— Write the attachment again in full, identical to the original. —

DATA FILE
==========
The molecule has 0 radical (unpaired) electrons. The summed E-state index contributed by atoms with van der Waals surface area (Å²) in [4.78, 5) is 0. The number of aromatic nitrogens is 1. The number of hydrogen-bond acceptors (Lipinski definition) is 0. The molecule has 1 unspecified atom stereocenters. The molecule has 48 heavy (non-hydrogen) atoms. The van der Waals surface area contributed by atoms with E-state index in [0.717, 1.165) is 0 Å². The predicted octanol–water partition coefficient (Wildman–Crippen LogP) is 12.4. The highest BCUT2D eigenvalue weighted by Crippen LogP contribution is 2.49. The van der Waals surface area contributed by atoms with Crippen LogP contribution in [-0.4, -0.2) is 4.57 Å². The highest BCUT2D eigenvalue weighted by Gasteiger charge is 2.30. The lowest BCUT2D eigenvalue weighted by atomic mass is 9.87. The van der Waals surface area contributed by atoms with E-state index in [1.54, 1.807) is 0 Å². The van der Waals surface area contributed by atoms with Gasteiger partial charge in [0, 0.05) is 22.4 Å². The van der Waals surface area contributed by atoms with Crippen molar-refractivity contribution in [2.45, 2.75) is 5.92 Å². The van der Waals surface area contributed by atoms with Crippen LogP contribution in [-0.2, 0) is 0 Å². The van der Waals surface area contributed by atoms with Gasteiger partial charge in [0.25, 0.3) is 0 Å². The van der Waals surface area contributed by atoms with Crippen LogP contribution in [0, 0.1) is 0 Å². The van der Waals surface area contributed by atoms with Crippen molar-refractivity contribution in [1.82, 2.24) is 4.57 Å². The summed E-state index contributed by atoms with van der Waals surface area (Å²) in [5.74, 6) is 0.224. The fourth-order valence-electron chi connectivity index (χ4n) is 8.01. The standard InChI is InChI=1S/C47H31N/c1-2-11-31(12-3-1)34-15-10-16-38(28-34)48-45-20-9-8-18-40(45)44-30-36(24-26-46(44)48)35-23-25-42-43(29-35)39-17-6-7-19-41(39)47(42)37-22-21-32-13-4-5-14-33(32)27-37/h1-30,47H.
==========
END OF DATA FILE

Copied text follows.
The molecule has 0 radical (unpaired) electrons. The summed E-state index contributed by atoms with van der Waals surface area (Å²) in [4.78, 5) is 0. The number of aromatic nitrogens is 1. The number of hydrogen-bond acceptors (Lipinski definition) is 0. The molecule has 1 unspecified atom stereocenters. The molecule has 48 heavy (non-hydrogen) atoms. The van der Waals surface area contributed by atoms with E-state index in [0.717, 1.165) is 0 Å². The predicted octanol–water partition coefficient (Wildman–Crippen LogP) is 12.4. The highest BCUT2D eigenvalue weighted by Crippen LogP contribution is 2.49. The van der Waals surface area contributed by atoms with Crippen LogP contribution in [-0.4, -0.2) is 4.57 Å². The highest BCUT2D eigenvalue weighted by Gasteiger charge is 2.30. The lowest BCUT2D eigenvalue weighted by atomic mass is 9.87. The van der Waals surface area contributed by atoms with E-state index in [1.54, 1.807) is 0 Å². The van der Waals surface area contributed by atoms with Gasteiger partial charge in [0, 0.05) is 22.4 Å². The van der Waals surface area contributed by atoms with Crippen molar-refractivity contribution in [2.45, 2.75) is 5.92 Å². The van der Waals surface area contributed by atoms with Crippen LogP contribution in [-0.2, 0) is 0 Å². The van der Waals surface area contributed by atoms with Gasteiger partial charge in [0.25, 0.3) is 0 Å². The van der Waals surface area contributed by atoms with Crippen LogP contribution in [0, 0.1) is 0 Å². The van der Waals surface area contributed by atoms with Crippen molar-refractivity contribution in [1.82, 2.24) is 4.57 Å². The summed E-state index contributed by atoms with van der Waals surface area (Å²) in [5.74, 6) is 0.224. The fourth-order valence-electron chi connectivity index (χ4n) is 8.01. The standard InChI is InChI=1S/C47H31N/c1-2-11-31(12-3-1)34-15-10-16-38(28-34)48-45-20-9-8-18-40(45)44-30-36(24-26-46(44)48)35-23-25-42-43(29-35)39-17-6-7-19-41(39)47(42)37-22-21-32-13-4-5-14-33(32)27-37/h1-30,47H.